NEW YORK — Bond prices bounced higher in mostly thin trading Wednesday, buoyed by the market's positive reaction to an international accord aimed at stabilizing the battered dollar.
The Treasury's key 30-year bond, which lost about $13 for every $1,000 in face value over Monday and Tuesday because of concern about higher inflation, soared about 1 1/2 points, or $15 per $1,000. Its yield fell to 8.9% from 9.04% late Tuesday.
A joint statement from the Group of Seven nations late Tuesday decreed that dollar stability was in the common interest of the United States, Japan, West Germany, Britain, France, Italy and Canada. The statement pledged unspecified steps to prevent a further erosion of the currency.
Market analysts said the agreement was interpreted as an immediate sign that the United States will not be forced to push domestic interest rates higher to defend the dollar's value and attract foreign investors.
That assessment would lessen prospects for higher inflation. Bonds lose value when inflation increases.
"There was a little bit better sentiment," said Elizabeth Reiners, a vice president of Dean Witter Reynolds. She said bond prices also were lifted by a sort of "holiday euphoria" in the thinly traded market, which tended to amplify upward movements.
In the secondary market for Treasury bonds, prices of short-term government issues rose 7/32 point to 5/16 point; intermediate maturities gained 7/32 point to 25/32 point, and long-term issues jumped about 1 point, according to Salomon Bros.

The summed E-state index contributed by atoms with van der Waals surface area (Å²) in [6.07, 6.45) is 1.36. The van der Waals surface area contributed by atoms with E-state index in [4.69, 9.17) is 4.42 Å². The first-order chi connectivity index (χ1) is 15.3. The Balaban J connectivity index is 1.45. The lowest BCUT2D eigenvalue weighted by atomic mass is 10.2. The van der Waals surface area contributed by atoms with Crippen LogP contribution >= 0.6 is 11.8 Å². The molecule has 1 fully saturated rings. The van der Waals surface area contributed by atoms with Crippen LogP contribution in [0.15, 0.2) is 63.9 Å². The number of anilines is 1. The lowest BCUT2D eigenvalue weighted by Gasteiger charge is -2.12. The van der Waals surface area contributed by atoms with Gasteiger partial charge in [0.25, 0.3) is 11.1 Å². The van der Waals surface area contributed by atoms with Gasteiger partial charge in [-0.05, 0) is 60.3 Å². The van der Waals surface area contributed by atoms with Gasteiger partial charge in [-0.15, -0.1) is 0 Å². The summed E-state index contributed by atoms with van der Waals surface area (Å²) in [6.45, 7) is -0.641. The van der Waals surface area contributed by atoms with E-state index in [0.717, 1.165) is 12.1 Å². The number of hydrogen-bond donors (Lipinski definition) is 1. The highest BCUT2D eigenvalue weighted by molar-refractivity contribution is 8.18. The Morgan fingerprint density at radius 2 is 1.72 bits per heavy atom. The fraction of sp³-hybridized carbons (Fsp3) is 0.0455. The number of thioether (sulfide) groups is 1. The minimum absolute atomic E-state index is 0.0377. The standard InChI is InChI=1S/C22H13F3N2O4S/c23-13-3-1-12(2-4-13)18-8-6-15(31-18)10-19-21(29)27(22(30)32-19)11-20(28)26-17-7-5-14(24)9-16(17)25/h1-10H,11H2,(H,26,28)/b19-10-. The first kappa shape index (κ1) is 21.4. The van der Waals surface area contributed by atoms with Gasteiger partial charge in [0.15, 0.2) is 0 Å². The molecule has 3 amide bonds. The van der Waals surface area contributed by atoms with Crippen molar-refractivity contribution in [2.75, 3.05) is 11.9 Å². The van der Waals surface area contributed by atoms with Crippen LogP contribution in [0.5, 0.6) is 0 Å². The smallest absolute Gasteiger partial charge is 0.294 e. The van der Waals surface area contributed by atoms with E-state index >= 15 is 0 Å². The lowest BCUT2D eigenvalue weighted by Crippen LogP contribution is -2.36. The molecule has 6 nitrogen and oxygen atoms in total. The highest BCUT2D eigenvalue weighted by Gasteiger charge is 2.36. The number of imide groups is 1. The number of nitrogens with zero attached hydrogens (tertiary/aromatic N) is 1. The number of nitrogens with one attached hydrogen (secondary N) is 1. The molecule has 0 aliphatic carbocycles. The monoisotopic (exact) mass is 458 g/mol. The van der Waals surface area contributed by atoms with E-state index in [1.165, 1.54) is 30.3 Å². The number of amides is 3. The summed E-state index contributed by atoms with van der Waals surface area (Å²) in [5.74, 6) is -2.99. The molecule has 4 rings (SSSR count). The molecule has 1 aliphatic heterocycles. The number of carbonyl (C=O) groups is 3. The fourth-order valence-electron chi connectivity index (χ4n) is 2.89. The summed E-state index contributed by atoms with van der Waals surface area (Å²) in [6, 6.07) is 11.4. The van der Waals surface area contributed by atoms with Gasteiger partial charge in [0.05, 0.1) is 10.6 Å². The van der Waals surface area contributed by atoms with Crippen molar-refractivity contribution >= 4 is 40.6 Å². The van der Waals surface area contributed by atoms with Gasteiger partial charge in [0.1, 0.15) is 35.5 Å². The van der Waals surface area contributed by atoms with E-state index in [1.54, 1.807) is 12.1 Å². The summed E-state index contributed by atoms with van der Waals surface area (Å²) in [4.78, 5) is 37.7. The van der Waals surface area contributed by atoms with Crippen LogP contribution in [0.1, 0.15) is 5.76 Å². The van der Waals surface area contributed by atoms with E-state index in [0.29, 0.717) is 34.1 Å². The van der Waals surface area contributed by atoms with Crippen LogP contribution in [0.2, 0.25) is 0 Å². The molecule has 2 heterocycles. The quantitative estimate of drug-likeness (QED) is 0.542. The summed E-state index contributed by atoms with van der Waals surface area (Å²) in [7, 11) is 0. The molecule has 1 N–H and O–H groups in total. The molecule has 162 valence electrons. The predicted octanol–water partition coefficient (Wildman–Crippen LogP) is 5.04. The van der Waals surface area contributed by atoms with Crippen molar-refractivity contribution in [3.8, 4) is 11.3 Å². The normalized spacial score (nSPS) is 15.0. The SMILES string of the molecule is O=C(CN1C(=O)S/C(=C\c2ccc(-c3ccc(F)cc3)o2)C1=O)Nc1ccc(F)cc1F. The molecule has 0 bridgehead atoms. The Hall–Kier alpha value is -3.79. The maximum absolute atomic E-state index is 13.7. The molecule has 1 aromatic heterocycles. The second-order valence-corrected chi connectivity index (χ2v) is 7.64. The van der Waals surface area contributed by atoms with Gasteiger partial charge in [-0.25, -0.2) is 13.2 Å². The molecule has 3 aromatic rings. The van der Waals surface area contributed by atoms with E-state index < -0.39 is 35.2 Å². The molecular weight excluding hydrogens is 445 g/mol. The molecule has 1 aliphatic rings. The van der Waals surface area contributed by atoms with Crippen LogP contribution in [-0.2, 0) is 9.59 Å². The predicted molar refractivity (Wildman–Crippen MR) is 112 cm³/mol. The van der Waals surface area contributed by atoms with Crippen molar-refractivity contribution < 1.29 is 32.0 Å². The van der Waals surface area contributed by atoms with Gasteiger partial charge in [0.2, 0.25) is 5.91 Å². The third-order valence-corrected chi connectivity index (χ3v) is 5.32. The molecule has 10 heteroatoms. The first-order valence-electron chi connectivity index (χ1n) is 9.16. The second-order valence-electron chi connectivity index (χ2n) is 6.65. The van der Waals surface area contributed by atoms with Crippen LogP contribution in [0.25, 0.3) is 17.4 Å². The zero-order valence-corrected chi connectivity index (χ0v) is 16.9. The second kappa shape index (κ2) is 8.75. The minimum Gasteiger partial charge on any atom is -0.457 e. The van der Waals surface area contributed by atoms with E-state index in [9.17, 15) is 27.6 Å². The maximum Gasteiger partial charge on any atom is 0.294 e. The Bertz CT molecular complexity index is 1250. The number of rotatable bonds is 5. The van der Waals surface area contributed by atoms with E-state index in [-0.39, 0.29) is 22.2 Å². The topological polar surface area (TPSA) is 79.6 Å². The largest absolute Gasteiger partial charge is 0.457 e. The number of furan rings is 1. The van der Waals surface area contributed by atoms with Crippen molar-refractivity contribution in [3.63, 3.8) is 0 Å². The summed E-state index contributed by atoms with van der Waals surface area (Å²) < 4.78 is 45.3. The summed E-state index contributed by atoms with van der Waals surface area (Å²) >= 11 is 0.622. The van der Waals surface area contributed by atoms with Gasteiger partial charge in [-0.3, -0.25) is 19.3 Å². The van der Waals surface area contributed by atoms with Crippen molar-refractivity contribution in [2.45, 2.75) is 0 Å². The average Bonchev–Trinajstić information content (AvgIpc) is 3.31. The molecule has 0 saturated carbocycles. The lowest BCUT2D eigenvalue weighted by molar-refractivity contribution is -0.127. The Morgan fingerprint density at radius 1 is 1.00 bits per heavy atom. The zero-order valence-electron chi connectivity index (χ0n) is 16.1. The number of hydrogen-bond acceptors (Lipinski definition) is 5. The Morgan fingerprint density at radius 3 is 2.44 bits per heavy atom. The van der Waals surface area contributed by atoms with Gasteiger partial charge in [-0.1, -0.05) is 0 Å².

The Merrill Lynch daily Treasury index, which measures price movements on all outstanding Treasury issues with maturities of a year or longer, rose 0.57 to 110.54. The Shearson Lehman daily Treasury bond index, which makes a similar measurement, jumped 6.07 to 1,156.65.
Among corporate bonds, industrials advanced 3/4 point and utilities gained 1/2 point in moderate trading.
Moody's investment grade corporate bond index, which measures price movements on 80 corporate bonds with maturities of five years or longer, rose 1.53 to 267.44.
Yields on three-month Treasury bills, meanwhile, dropped 11 basis points to 5.80%. Six-month bills fell 6 basis points to 6.40%, and one-year bills lost 4 basis points to 6.70%. The federal funds rate, the interest on overnight loans between banks, was quoted late at 6.687%, down from 6.75% late Tuesday.
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